Abstinence-only sex-ed is indefensible
Lorie Johnson printable version print page     Bookmark and Share
Thu Jan 12, 2006 at 11:48:22 AM EST
As the public schools in this country fall more and more into lockstep with the government-funded and religiously motivated 'abstinence only' sexual education, what does this spell for the future health and education of our young people?
The US has the highest rate of teen pregnancy and STDs in the developed world. And those numbers are growing, in spite of government funded and faith-based abstinence only education in the schools. Here's what an article in today's San Francisco Chronicle had to say:
The Society for Adolescent Medicine sounded the alarm once again this month about the problems with government-funded abstinence-only programs in a comprehensive report. Not surprisingly, the findings aren't good.

A little more than a year ago, Rep. Henry A. Waxman, D-Los Angeles, sounded this alarm in a study that found "false, misleading or distorted information" in the programs' teaching materials. Youth participating in federally funded abstinence-only programs, for instance, frequently received medically inaccurate or misleading information, often in direct contradiction to the findings of government scientists. They had been taught, for example, that abortion can lead to sterility and suicide, that half the gay male teenagers in the United States have tested positive for the AIDS virus, and that touching a person's genitals "can result in pregnancy."

Read that last paragraph again. This stuff is being taught in our public schools as fact.  Just the gay bashing phrase alone should warrent a red flag.

The society's new report, published in the latest issue of the Journal of Adolescent Health, charges that "current federal abstinence-only-until-marriage policy is ethically problematic, as it excludes accurate information about contraception, misinforms by overemphasizing or misstating the risks of contraception and fails to require the use of scientifically accurate information while promoting approaches of questionable value." Furthermore, the report notes that the policy threatens "fundamental human rights to health, information and life."

Read that last sentence again: "Fundemental human rights to health, information, and life".

Essentially, in permitting the faith-based teachings of sexual education to permeate our schools, we are endangering the health and lives of our children.

The article continues:

Responding to the latest review of abstinence-only programs, James Wagoner, president of Advocates for Youth, stated last week: "The report reads like an indictment. Abstinence-only is bad science, bad policy and a blatant violation of medical ethics and basic human rights. [emphasis mine] Enough is enough. The time has come for Congress to declare an immediate moratorium on federal funding for these programs. It is a national scandal that we have already spent over $1.1 billion of taxpayers' dollars on programs that don't work and that censor vital public health information for young people."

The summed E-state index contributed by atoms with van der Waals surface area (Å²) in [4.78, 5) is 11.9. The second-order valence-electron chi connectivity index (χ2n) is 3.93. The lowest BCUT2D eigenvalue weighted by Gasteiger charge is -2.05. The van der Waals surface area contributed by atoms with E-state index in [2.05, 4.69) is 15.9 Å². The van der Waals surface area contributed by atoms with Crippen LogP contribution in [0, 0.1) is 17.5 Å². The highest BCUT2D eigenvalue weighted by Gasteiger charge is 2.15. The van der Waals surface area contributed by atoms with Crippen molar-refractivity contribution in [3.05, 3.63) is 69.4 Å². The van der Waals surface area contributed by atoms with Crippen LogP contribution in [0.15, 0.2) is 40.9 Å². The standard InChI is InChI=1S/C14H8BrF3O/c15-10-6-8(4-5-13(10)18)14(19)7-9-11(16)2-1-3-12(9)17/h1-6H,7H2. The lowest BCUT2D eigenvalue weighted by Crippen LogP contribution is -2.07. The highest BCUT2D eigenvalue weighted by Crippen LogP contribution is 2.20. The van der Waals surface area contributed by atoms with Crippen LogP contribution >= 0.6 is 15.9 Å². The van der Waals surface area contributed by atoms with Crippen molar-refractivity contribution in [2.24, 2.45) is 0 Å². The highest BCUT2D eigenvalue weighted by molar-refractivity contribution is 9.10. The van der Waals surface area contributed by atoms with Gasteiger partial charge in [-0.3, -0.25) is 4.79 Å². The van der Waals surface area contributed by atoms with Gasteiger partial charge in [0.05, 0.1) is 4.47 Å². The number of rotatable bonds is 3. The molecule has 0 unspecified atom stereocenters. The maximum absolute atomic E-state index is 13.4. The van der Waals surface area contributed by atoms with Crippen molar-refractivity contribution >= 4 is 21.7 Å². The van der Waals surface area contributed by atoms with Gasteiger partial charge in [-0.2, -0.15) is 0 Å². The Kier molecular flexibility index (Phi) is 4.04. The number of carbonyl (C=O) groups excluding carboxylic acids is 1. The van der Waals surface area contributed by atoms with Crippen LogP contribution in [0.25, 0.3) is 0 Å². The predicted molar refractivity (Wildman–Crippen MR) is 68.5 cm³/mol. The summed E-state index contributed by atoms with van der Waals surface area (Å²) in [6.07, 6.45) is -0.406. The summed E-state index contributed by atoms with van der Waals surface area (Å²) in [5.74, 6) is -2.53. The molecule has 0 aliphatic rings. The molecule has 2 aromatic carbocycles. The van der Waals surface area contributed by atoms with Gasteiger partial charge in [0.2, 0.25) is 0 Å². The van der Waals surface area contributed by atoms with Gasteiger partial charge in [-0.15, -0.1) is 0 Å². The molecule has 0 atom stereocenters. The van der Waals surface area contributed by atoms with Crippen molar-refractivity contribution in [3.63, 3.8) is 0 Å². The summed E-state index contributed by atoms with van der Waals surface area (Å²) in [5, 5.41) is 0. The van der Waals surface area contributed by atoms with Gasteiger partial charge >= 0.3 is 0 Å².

Federally funded abstinence-only education programs, which have enjoyed exceptional support and growth since 1996, have "educated" several million youth and are funded to the tune of $170 million a year, are not only grounded in bad science and subject to political whim, but they also don't offer what American parents say they want their kids to be taught.

A 2004 poll by National Public Radio, the Kaiser Family Foundation and Harvard's Kennedy School of Government found that 93 percent of Americans say sex education should be taught in schools and that, except for some geographical "pockets of controversy," there is little debate about what kind of sex education should be taught.

So, it's clear that the vast majority of Americans think that our kids need to know about sex, and how it ought to be taught. Why aren't we pushing back?

Here's what the federal government has listed as guidelines for abstinence only sex-ed:

The federal definition of an eligible abstinence-only education program is one that:

    * has as its exclusive purpose, teaching the social, physiological, and health gains to be realized by abstaining from sexual activity;
    * teaches abstinence from sexual activity outside marriage as the expected standard for all school age children;
    * teaches that abstinence from sexual activity is the only certain way to avoid out-of-wedlock pregnancy, sexually transmitted diseases, and other associated health problems;
    * teaches that a mutually faithful monogamous relationship in context of marriage is the expected standard of human sexual activity;
    * teaches that sexual activity outside of the context of marriage is likely to have harmful psychological and physical effects;
    * teaches that bearing children out-of-wedlock is likely to have harmful consequences for the child, the child's parents, and society;
    * teaches young people how to reject sexual advances and how alcohol and drug use increases vulnerability to sexual advances; and
    * teaches the importance of attaining self-sufficiency before engaging in sexual activity.

And what fills the vacuum of ignorance about sex and sexuality in the absence of actual in-depth education? Here are some things that teens believe:

I can't get an STD if I have oral sex.
 I'm having my period, so I can't get pregnant.
If I have oral or anal sex, I'm still a virgin.